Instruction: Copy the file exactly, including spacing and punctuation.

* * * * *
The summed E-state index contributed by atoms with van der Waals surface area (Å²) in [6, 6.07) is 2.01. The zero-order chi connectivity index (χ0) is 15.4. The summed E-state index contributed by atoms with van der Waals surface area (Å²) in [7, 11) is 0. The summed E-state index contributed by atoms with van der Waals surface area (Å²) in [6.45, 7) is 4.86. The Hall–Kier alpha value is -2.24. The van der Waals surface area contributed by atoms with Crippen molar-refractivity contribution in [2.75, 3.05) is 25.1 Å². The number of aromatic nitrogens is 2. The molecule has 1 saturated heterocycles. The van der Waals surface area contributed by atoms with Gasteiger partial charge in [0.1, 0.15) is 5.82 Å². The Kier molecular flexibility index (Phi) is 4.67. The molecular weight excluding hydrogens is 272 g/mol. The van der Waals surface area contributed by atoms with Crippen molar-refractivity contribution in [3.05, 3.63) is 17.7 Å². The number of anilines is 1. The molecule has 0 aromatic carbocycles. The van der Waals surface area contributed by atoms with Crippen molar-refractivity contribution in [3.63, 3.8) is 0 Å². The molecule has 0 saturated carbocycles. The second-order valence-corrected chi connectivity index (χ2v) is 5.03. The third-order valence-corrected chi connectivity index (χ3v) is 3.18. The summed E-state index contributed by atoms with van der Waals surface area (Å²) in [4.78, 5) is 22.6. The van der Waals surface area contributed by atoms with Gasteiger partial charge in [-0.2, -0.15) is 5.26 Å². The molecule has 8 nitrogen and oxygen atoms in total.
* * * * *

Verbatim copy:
The summed E-state index contributed by atoms with van der Waals surface area (Å²) in [6, 6.07) is 2.01. The zero-order chi connectivity index (χ0) is 15.4. The summed E-state index contributed by atoms with van der Waals surface area (Å²) in [7, 11) is 0. The summed E-state index contributed by atoms with van der Waals surface area (Å²) in [6.45, 7) is 4.86. The Hall–Kier alpha value is -2.24. The van der Waals surface area contributed by atoms with Crippen molar-refractivity contribution in [2.75, 3.05) is 25.1 Å². The number of aromatic nitrogens is 2. The molecule has 1 saturated heterocycles. The van der Waals surface area contributed by atoms with Gasteiger partial charge in [0.1, 0.15) is 5.82 Å². The Kier molecular flexibility index (Phi) is 4.67. The molecular weight excluding hydrogens is 272 g/mol. The van der Waals surface area contributed by atoms with Crippen molar-refractivity contribution in [3.05, 3.63) is 17.7 Å². The number of anilines is 1. The molecule has 0 aromatic carbocycles. The van der Waals surface area contributed by atoms with Crippen molar-refractivity contribution in [3.63, 3.8) is 0 Å². The molecule has 0 saturated carbocycles. The second-order valence-corrected chi connectivity index (χ2v) is 5.03. The third-order valence-corrected chi connectivity index (χ3v) is 3.18. The summed E-state index contributed by atoms with van der Waals surface area (Å²) in [4.78, 5) is 22.6. The van der Waals surface area contributed by atoms with Gasteiger partial charge in [-0.2, -0.15) is 5.26 Å². The molecule has 8 nitrogen and oxygen atoms in total.